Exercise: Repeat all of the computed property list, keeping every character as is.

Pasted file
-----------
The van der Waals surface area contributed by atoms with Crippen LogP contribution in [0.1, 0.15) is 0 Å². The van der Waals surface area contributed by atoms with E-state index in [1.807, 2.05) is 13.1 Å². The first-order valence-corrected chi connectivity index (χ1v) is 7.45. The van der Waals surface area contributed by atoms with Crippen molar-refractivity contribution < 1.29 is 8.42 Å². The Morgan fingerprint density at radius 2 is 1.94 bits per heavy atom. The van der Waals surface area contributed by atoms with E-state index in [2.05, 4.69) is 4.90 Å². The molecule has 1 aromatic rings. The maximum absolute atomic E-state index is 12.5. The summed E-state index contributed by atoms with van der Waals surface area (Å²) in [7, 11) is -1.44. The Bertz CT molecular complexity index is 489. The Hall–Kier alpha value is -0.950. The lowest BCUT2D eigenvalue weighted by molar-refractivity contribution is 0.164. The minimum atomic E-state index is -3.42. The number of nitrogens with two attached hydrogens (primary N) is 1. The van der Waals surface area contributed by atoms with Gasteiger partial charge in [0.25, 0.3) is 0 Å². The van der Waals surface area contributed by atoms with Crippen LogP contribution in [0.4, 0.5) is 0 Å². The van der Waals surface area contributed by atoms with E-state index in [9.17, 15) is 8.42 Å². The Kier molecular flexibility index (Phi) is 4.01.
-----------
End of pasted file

The van der Waals surface area contributed by atoms with Crippen LogP contribution in [0.1, 0.15) is 0 Å². The van der Waals surface area contributed by atoms with E-state index in [1.807, 2.05) is 13.1 Å². The first-order valence-corrected chi connectivity index (χ1v) is 7.45. The van der Waals surface area contributed by atoms with Crippen molar-refractivity contribution < 1.29 is 8.42 Å². The Morgan fingerprint density at radius 2 is 1.94 bits per heavy atom. The van der Waals surface area contributed by atoms with E-state index in [2.05, 4.69) is 4.90 Å². The molecule has 1 aromatic rings. The maximum absolute atomic E-state index is 12.5. The summed E-state index contributed by atoms with van der Waals surface area (Å²) in [7, 11) is -1.44. The Bertz CT molecular complexity index is 489. The Hall–Kier alpha value is -0.950. The lowest BCUT2D eigenvalue weighted by molar-refractivity contribution is 0.164. The minimum atomic E-state index is -3.42. The number of nitrogens with two attached hydrogens (primary N) is 1. The van der Waals surface area contributed by atoms with Gasteiger partial charge in [0.25, 0.3) is 0 Å². The van der Waals surface area contributed by atoms with Crippen LogP contribution in [0.4, 0.5) is 0 Å². The van der Waals surface area contributed by atoms with E-state index in [9.17, 15) is 8.42 Å². The Kier molecular flexibility index (Phi) is 4.01.